Archive for Thursday, May 26, 2011

Bob Davis remembers winningest pitcher in K.C. Royals history, Paul Splittorff

The Orioles scoreboard Honors former Kansas City pitcher Paul Splittorff before the Royals’ game against the Orioles on Wednesday in Baltimore. Splittorff passed away Wednesday of complications from skin cancer.

The Orioles scoreboard Honors former Kansas City pitcher Paul Splittorff before the Royals’ game against the Orioles on Wednesday in Baltimore. Splittorff passed away Wednesday of complications from skin cancer.

May 26, 2011


Kansas University football and basketball play-by-play man/Kansas City Royals announcer Bob Davis worked Wednesday night’s K.C.-Baltimore baseball broadcast with a heavy heart.

Former Royals’ pitching great Paul Splittorff, who is a member of the club’s broadcast team, died earlier in the day at the age of 64.

“Paul is a very close friend and co-worker. It’s a really tough situation. We are all really saddened, but glad he’s not suffering now,” Davis said in a phone interview after the Royals’ 9-2 loss at Camden Yards.

“He was a great pitcher and broadcaster, but more importantly a great guy. Those of us who knew him are down in the dumps,” added Davis, who last visited with Royals Hall of Famer Splittorff a week ago at Kauffman Stadium.

Splittorff, who died of complications from skin cancer, had been a frequent visitor to Allen Fieldhouse since his playing days ended in 1984.

The tall, bespectacled left-handed pitcher, who won a Royals-record 166 games, branched out into basketball, working both Big Eight and Big 12 network contests.

“I think he especially liked all the places that were special places for college basketball — Lawrence, Stillwater, Ames. He liked Hilton Magic,” Davis said. “I think he thought college basketball was special and the one thing that made it so good was the venues.

“He got along with Bob Knight. He knew Bill (Self), Norm (Stewart), Larry Eustachy. He got along with everybody.”

Davis said Splittorff was a good athlete and broadcaster because ... “he worked at it. In baseball he was a 25th round draft pick. Not only did he make it to the majors, he was a 20-game winner (1973) and key starter on some really great teams. In broadcasting, he started at the bottom. He did high school games (at Blue Springs, Rockhurst and other K.C.-area schools). He had two distinct careers as a baseball player and broadcaster and was excellent at both.”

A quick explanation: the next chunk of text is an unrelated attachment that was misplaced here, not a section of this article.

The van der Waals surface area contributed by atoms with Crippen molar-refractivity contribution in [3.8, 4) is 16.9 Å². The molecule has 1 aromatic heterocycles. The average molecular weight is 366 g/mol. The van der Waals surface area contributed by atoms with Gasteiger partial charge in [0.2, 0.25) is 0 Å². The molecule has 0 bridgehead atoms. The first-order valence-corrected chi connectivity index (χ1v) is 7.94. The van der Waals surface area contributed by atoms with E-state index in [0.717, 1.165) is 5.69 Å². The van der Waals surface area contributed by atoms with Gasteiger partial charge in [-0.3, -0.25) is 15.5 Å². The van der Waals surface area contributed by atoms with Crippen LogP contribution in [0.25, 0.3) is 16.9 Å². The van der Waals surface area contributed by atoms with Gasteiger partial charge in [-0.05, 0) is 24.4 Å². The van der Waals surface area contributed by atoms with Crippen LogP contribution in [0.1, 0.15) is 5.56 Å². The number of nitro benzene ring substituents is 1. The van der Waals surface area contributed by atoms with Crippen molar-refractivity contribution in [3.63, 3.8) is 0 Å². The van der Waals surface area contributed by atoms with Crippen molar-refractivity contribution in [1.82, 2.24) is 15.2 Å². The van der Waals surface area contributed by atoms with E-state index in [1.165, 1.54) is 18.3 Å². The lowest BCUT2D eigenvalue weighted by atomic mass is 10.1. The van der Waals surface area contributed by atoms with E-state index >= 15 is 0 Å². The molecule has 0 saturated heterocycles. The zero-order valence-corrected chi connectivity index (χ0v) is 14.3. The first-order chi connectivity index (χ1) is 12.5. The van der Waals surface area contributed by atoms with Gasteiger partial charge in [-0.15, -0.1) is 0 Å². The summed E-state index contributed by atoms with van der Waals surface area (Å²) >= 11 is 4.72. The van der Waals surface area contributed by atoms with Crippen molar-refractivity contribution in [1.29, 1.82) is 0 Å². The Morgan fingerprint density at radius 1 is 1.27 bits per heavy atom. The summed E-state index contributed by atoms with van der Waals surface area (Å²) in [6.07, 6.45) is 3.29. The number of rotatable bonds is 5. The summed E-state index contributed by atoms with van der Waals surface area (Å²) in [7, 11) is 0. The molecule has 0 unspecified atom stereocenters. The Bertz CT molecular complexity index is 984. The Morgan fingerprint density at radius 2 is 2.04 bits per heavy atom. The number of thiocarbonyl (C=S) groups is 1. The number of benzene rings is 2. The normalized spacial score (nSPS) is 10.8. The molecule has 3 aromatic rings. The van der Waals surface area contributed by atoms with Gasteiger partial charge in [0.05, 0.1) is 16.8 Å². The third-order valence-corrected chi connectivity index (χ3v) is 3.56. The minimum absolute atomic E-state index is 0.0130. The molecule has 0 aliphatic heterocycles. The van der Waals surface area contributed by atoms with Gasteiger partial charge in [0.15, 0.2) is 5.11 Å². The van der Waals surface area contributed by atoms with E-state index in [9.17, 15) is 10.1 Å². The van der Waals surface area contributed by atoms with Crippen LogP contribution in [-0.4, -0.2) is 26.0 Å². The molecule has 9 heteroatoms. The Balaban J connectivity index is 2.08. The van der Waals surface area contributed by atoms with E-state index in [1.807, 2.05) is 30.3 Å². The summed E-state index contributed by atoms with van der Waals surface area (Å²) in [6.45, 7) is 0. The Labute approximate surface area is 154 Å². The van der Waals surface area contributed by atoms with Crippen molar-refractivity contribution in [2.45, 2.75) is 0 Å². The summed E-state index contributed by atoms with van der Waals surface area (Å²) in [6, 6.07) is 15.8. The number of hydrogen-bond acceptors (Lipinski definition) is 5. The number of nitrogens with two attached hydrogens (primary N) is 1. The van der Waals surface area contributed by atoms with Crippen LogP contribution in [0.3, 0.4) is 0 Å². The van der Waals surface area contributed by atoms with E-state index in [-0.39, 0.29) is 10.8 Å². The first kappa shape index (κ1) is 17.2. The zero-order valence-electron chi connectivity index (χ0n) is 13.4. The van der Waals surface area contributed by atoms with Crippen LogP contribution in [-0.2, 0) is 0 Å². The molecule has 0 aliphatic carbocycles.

KU trio in draft:’s Chad Ford has released his first 2011 NBA mock draft following last week’s combine in Chicago. He has KU’s Marcus Morris being selected No. 11 overall by the Golden State Warriors; Markieff Morris No. 16 overall by the Philadelphia 76ers and Josh Selby No. 17 overall by the New York Knicks.

Of Marcus Morris, Ford wrote: “The Warriors have a lot of front court needs, especially at the 5. But without a legit center available at this point, Morris is a serious option. His ability to play multiple positions and score both on the perimeter and in the post, plus his maturity level, make him a great fit in Golden State.”

Of Markieff, he said: “The Sixers really need a big man, and Morris, a Philly native, is the best left on the board. Morris has a rep as a good defender, shot-blocker and rebounder — but he also proved at Kansas that he can step out and hit the 3. He’s a bit rawer than his brother, but he’s a good get at this point in the draft.”

Of Selby, Ford said: “GM Donnie Walsh may have made the biggest mistake of his career when he passed on a number of terrific young but unproven point guards in 2009 so he could draft Jordan Hill. ... Don’t expect the Knicks to make the same mistake again. ... Selby has lottery talent but a shaky résumé. It may be a risk taking him this high, but he has a very high upside.”

Ford reported Wednesday night that the 6-foot-2 Selby had a 42-inch vertical jump at the combine.

“He’s another big risk because he really flamed out at Kansas this year. But there were extenuating circumstances and the truth is that Selby is a big-time talent who may have the quickest first step in the draft. He’s going to be able to get to the basket,” Ford wrote.

Roundball Classic June 16: Tickets are on sale for the Rock Chalk Roundball Classic, to be held at 7 p.m., Thursday, June 16, at Free State High School. Several former KU players will play in a game to raise money for the Souter family of Lawrence, who recently lost their 5-year-old daughter, Jayden “Baby Jay” Souter, to cancer.

Some of the featured players and coaches: Bill Self, Wayne Simien, Scot Pollard, Darnell Jackson, Keith Langford, Russell Robinson, Bud Stallworth, Tyrel Reed and Brady Morningstar.

Tickets are on sale at the Great Plains Media Radio Stations , the 23rd Street Brewery and J&S; Coffee. Walk-up tickets can be purchased on the day of the game at 5:30 p.m.


TopJayhawk 7 years, 1 month ago

I remember as a kid once when the Royals had players on the main concorse for weekend games to meet and greet. Several of the players acted like they couldn't be bothered. I remember walking up to Paul from behind and marveling at how broad his shoulders were. He needed them to get that name on his back ! HE not only talked to me, he was nice and seemed to be enjoying talking to me. I told him how cool his glasses were, and he thanked me. I told him a joke that I can't remember and he laughed and said it was a good one. Actually my Dad eneded the converstion telling me it was time to find our seats.

My Father always loved to watch Splitt pitch as he always said: "If Paul is pitching you know in the seventh or eighth inning, you know you will be in the game." He of course was right as usual.....

He passed about five yrs ago. Maybe he and Splitt are talking now, Maybe Paul even remembers the joke.

Commenting has been disabled for this item.